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What is Black Cumin?

What is Black Cumin?

When is a Nigella Seed not a Nigella Seed? When it is an Onion Seed! When is an Onion Seed not an Onion Seed? When it is a Kaloonji Seed! But, when is a Kalooji Seed not a Nigella Seed? When it is Kala Jeera, or Black Cumin!

Okay, so perhaps my stand-up material needs some work, but bear with me, because it can be very easy to become confused between Kala Jeera and Kaloonji, Onion Seed and Black Cumin, and that can have a profound effect upon your cooking. The confusion tends to arise because many blogs, recipe books and even humble spice sellers, often refer (erroneously) to both these spices as ‘Black Cumin’.

Black cumin comes from Bunium bulbocastanum, a plant species in the Apiaceae family, and is sometimes called black caraway (though not by me!). We are all familiar with White Cumin, which can be prepared in a variety of ways to release it’s warm and earthy flavours, but black cumin should always be used whole as it quickly loses flavour when crushed; its seeds are much thinner and feathery looking, and the taste and aroma is smoky with hints of sweetness and citrus. It is an integral part of Rafi's Pilau Rice, as well as lending that mysterious smoky tone to both the tomatoey Rogan Josh Curry Pack and the luxurious Moghlai Curry Pack, to name but a few…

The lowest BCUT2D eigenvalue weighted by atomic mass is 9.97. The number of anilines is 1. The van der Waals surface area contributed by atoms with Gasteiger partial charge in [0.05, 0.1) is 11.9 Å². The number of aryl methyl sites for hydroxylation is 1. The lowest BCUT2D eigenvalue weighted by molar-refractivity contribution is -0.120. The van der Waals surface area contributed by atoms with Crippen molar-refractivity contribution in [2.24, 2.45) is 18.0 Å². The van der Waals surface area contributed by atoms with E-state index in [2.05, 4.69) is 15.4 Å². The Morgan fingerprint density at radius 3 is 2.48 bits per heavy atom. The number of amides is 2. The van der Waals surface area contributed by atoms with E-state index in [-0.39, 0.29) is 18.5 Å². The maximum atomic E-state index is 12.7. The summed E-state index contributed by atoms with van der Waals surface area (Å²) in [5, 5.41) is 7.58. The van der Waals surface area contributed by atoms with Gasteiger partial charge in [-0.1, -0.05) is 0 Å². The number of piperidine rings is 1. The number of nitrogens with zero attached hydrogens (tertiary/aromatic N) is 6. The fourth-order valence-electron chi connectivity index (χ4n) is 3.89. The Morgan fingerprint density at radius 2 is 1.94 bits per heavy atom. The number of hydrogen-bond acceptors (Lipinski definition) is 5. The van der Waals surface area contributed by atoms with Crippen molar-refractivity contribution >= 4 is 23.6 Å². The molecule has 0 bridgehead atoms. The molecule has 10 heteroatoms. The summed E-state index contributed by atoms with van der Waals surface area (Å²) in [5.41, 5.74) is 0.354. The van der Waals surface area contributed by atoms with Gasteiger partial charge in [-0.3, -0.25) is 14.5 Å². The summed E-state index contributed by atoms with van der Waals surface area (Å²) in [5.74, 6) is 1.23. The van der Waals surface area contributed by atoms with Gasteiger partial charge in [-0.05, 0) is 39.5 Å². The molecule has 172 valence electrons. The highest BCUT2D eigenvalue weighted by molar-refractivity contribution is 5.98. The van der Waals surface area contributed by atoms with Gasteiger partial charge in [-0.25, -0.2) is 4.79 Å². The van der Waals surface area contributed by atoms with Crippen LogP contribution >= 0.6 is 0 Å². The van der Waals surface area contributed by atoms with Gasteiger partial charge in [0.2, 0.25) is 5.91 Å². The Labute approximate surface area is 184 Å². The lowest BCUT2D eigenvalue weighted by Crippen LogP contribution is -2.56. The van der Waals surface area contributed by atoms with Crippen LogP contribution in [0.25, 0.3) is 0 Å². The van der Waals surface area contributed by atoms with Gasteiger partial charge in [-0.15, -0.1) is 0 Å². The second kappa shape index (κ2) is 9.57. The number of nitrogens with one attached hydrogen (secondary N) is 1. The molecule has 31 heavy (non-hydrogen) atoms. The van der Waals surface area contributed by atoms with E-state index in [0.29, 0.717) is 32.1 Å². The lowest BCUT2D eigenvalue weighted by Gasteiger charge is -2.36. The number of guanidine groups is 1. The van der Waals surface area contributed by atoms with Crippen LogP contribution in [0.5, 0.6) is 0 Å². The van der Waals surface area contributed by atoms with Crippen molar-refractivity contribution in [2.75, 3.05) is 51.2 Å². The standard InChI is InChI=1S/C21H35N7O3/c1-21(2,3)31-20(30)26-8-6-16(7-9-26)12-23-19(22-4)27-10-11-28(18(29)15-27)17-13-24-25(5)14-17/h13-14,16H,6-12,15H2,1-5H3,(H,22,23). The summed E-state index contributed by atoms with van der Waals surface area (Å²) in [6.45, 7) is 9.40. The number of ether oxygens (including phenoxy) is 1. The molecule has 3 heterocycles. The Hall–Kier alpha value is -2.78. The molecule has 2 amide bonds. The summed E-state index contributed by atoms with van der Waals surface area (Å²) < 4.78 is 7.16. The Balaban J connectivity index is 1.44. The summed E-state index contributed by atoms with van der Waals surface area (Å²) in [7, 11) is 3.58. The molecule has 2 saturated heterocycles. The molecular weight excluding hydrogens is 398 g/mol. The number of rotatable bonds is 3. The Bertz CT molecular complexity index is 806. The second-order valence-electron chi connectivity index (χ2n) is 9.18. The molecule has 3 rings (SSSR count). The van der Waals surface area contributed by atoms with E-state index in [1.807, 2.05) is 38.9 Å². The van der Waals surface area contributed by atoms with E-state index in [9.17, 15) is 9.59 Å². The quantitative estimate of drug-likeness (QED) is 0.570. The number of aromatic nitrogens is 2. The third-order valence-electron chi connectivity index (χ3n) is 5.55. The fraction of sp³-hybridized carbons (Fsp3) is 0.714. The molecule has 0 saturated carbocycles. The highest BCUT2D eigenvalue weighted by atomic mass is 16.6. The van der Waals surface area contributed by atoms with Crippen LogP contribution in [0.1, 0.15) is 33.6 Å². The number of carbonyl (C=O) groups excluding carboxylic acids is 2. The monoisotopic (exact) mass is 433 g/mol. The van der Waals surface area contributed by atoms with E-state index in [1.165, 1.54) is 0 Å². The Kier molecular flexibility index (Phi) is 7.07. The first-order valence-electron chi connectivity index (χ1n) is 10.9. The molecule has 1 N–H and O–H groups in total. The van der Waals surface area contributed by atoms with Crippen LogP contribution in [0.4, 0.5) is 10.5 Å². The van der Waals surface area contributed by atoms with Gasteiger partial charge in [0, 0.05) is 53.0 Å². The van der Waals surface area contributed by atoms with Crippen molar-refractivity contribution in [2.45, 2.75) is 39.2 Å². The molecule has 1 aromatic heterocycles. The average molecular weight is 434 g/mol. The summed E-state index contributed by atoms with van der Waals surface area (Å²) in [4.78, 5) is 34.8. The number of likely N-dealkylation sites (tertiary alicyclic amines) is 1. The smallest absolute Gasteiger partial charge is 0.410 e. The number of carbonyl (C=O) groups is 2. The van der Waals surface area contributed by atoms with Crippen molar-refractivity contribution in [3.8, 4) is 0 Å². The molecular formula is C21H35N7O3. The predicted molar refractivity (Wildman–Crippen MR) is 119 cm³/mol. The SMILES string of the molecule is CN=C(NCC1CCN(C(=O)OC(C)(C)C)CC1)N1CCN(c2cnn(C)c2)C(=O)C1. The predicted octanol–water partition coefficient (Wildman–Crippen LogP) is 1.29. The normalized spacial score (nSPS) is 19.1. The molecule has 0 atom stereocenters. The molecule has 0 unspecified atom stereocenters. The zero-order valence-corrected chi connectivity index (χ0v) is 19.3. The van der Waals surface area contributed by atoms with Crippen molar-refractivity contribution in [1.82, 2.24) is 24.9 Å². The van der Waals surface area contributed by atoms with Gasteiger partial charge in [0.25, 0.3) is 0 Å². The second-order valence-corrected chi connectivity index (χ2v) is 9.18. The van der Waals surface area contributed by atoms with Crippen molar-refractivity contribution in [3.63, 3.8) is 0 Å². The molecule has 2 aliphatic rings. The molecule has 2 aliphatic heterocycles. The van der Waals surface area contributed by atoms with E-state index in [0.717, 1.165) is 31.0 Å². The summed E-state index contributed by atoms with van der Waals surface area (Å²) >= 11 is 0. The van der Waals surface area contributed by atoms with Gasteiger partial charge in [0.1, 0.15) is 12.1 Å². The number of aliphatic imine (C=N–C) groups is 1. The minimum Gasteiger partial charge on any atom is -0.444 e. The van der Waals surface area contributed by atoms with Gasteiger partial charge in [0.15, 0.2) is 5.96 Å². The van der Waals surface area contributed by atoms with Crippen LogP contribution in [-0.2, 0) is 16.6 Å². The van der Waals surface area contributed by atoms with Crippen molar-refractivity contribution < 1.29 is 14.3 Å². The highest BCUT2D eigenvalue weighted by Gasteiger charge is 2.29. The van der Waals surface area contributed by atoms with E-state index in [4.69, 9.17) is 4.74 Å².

Onion Seed, on the other elbow, has nothing whatsoever to do with the Allium family, let alone the onion plant; the reason that we misname this plant is because the seeds taste like onion. In fact, Nigella Sativa is a member of the buttercup (Ranunculaceae) family along with about 1,700 other species of flowering plants. While this spice is not known for its pungency, it contains a world of flavour with its slightly bitter, herby taste that is difficult to replicate. Famous for its healing qualities, this makes a great tea to soothe a troubled stomach, and can completely transform a humble Tomato Chutney into a world-beating spread (thank you, Mr Vikki's!). We use Nigella in a range of dishes; if you have ever wondered why our Bombay Potato Curry Pack has bits of what look like coal dust in, now you know: it’s the fabulous Kaloonji Seed.

So why - when the spices are completely different in appearance, taste, and smell - is there this confusion?

It appears that the reason is simply a matter of tradition and geography. In Hindi, Punjabi and Urdu kaloonji refers to Onion/Nigella Seed, but in the North-East and the South of the subcontinent, the dominating names are of the type of Bengali, kalo jira, meaning black cumin and, thus, can lead to confusion with another spice that stems from the North-Western Himalaya and is usually referred by similar names in the local languages (and also on this page): Black cumin which in Hindi and Panjabi is kala jira and in Urdu kala zira.

So there you have it, in Bengalese cooking, Black Cumin is Onion Seed, while in Hindi, Punjabi, and Urdu, Black Cumin is… Black Cumin.

If your head hurts, don’t worry, a nice cup of Nigella Tea will sort that out...